Context for public sector innovation

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Innovation has recently gained a higher profile in the public sector in Australia. This section gives a brief overview of some of the main developments.

Australian Public Service – Background to Public Sector Innovation

This section provides some background information on how the focus on public sector innovation has come about and how it fits with related reforms and processes.

Review of the National Innovation System (2008)

In 2008 a Review of the National Innovation System was commissioned by the Australian Government. This Review looked into a number of aspects of the innovation system, including that of innovation in the public sector.

The resulting report Venturous Australia: building strength in innovation recognised that Australia’s public sector is relatively innovative but that more could be done to encourage and facilitate innovation. The report made a number of recommendations on how this might be done.

Innovation Agenda (2009)

In Powering Ideas: An Innovation Agenda for the 21st Century the Australian Government agreed that this was an area for further consideration and included it as one of the seven priorities for the agenda. “The public and community sectors work with others in the innovation system to improve policy development and service delivery.” 1

The agenda also noted that the Australian Public Service Management Advisory Committee and the Australian National Audit Office were examining the recommendations and that “A new strategy will promote new workplace and management practices that encourage creative priority-setting, program delivery and problem-solving. It will increase the Government’s internal innovation capacity, and serve as a model for business and community organisations.” 2

Better Practice Guide (2009)

In late 2009 the Australian National Audit Office produced a better practice guide – Innovation in the Public Sector: Enabling Better Performance, Driving New Directions. This report drew on interviews with agency heads and senior public servants and recognised that risk is an inherent part of the innovation process and should be managed rather than avoided.

Management Advisory Committee (2009-10)

A concurrent process was the development of the report Empowering Change: Fostering Innovation in the Australian Public Service for the Management Advisory Committee, a senior decision-making body (its role has now been subsumed by the development of the APS 200 and the Secretaries Board). The project was overseen by a Steering Committee of senior public servants. It involved extensive research and consultations and identified:

  • Barriers that Australian public servants face when innovating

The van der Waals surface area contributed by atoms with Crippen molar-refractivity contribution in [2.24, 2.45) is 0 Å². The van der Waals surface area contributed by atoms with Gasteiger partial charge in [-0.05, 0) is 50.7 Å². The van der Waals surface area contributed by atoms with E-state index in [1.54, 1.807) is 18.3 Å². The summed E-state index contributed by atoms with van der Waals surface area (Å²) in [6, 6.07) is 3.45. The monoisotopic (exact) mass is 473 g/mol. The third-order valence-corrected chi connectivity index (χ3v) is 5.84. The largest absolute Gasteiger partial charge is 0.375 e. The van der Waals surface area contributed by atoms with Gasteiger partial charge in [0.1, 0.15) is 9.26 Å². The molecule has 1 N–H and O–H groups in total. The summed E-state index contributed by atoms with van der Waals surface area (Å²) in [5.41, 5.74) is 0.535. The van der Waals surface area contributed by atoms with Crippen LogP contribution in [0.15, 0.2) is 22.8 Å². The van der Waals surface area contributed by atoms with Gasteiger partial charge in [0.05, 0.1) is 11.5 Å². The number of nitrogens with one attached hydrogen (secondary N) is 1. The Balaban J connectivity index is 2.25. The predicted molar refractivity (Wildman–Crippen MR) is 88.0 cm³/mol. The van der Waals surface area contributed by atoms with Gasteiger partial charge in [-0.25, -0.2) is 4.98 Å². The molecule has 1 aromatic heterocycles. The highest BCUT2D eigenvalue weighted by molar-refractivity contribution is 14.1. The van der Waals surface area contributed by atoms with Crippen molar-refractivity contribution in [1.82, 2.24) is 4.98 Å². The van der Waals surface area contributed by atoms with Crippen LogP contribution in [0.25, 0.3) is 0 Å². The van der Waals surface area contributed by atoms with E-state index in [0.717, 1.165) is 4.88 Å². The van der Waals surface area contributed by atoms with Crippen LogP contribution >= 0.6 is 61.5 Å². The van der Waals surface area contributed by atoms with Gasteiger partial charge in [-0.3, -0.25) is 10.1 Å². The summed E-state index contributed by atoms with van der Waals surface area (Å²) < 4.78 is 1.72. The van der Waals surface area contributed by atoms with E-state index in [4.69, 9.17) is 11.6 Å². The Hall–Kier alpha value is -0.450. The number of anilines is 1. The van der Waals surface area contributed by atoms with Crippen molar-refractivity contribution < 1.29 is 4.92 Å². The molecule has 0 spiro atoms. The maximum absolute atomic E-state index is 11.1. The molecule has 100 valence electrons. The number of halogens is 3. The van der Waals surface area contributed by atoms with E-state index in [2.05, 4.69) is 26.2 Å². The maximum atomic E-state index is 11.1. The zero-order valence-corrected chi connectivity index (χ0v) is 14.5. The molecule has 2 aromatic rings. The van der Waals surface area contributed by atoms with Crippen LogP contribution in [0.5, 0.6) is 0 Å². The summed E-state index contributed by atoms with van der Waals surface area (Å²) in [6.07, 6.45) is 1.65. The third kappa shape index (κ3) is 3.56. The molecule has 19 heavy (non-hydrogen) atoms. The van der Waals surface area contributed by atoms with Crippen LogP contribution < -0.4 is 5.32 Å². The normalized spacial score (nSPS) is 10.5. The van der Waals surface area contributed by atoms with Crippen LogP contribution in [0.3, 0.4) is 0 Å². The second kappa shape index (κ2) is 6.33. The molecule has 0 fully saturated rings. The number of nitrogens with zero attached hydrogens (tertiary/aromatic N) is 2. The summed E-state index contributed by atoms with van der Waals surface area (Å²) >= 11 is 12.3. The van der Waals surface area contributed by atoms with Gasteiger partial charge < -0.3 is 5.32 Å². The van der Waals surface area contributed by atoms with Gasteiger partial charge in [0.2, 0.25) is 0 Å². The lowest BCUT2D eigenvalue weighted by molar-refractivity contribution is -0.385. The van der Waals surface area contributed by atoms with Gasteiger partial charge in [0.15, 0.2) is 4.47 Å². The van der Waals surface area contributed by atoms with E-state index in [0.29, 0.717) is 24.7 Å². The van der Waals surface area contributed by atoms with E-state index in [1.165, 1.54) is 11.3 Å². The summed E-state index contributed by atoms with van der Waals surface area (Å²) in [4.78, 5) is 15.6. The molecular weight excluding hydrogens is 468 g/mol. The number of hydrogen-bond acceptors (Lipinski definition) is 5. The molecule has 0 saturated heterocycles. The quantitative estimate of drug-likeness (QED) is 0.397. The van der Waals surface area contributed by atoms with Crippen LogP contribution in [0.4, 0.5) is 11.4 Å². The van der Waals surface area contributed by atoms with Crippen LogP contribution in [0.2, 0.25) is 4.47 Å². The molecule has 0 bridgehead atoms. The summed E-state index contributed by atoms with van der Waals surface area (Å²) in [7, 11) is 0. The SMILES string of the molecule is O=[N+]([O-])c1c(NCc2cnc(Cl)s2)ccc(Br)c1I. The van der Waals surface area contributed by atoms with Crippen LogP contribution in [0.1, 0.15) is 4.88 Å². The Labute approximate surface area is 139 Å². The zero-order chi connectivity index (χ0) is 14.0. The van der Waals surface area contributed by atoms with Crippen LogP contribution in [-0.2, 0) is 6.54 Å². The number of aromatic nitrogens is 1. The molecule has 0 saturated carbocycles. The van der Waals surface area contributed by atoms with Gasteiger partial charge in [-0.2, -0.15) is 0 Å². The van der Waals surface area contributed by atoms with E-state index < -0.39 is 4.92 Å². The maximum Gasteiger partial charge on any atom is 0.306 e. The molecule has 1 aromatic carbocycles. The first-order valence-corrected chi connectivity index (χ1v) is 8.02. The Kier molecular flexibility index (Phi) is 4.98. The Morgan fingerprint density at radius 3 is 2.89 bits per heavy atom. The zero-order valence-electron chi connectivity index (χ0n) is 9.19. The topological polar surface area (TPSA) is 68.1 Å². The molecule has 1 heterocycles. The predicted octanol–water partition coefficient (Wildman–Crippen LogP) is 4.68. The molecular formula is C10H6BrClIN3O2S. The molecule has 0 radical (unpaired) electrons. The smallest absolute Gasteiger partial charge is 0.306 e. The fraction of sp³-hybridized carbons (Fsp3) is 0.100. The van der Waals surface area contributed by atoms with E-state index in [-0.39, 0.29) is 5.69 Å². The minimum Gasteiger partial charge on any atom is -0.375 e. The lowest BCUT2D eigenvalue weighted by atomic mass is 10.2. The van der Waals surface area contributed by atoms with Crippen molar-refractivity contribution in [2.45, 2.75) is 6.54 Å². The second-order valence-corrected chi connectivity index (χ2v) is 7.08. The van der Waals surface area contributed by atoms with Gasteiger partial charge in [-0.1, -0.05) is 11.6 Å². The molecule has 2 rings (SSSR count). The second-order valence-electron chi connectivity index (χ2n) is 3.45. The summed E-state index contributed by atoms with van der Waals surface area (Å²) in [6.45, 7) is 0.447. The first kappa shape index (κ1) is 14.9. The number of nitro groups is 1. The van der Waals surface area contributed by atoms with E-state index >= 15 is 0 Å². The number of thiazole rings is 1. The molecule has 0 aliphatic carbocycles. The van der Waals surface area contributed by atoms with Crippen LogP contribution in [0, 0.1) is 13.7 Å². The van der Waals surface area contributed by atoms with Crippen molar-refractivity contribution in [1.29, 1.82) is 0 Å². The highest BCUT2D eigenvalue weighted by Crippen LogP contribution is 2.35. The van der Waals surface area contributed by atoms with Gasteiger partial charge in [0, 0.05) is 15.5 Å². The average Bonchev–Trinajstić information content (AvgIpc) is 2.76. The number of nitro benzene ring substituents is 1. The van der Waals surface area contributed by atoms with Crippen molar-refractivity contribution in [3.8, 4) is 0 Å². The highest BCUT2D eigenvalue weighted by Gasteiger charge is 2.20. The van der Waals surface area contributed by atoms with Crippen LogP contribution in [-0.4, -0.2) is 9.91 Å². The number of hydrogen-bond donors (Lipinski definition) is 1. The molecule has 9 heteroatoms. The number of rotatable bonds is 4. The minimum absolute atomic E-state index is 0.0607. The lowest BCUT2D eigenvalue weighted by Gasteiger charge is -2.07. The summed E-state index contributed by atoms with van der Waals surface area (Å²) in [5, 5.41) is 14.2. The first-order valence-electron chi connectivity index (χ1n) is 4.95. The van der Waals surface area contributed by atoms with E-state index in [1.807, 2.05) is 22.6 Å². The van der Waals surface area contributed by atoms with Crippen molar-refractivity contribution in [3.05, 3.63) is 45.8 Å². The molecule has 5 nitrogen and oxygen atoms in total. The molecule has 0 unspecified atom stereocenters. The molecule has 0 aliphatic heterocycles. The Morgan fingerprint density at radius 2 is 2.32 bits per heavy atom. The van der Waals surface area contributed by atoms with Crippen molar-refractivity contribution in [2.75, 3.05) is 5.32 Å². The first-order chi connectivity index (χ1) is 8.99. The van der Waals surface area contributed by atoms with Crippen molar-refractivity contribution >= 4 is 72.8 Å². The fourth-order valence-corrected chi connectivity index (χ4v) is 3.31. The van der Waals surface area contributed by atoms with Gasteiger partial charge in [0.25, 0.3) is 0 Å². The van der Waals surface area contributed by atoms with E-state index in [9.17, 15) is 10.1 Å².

• Sources of innovation
  • Those who can help design, implement and deliver innovation
  • What agencies, team, and individuals can do to foster innovation.

The report made twelve recommendations around the following five themes:

  • Strategy and culture
  • Leadership
  • Systemic/structural issues
  • Resourcing and managing innovation in the Australian Public Service
  • Recognition, sharing and learning.

The report was released in May 2010 by the Secretary of the Department of the Prime Minister and Cabinet.

APS 200 Project (2010-2011)

In August 2010 the Secretaries Board of the Australian Public Service (APS) approved an APS 200 project on public sector innovation as part of implementation of recommendations from Empowering Change.

The objectives of the project were:

  • To develop a more open and collaborative approach to public policy and administration in the APS
  • To integrate innovation into APS work in a more strategic and systematic way
  • To develop and apply the right skill sets to facilitate innovative approaches within the APS
  • To share, recognise and reward innovation in the APS, both to increase learning and to develop a more innovative culture.

The Project reported to the Secretaries Board in April 2011 and made recommendations on the key areas for action for agencies, including leadership, openness, procurement and strategy.  The Final Report highlighted:

  • the Innovation Action Plan for the APS – a document outlining target activities and commitments by secretaries from across the APS
  • the innovation blog, a showcase of innovation activities, and a toolkit to help implement innovation
  • mechanisms for rewarding, celebrating and sharing APS innovation
  • mechanisms to sustain and embed an innovative culture within the APS over the long term.

The report recognised that innovation is a long range, fundamental changing of practice and culture in the APS.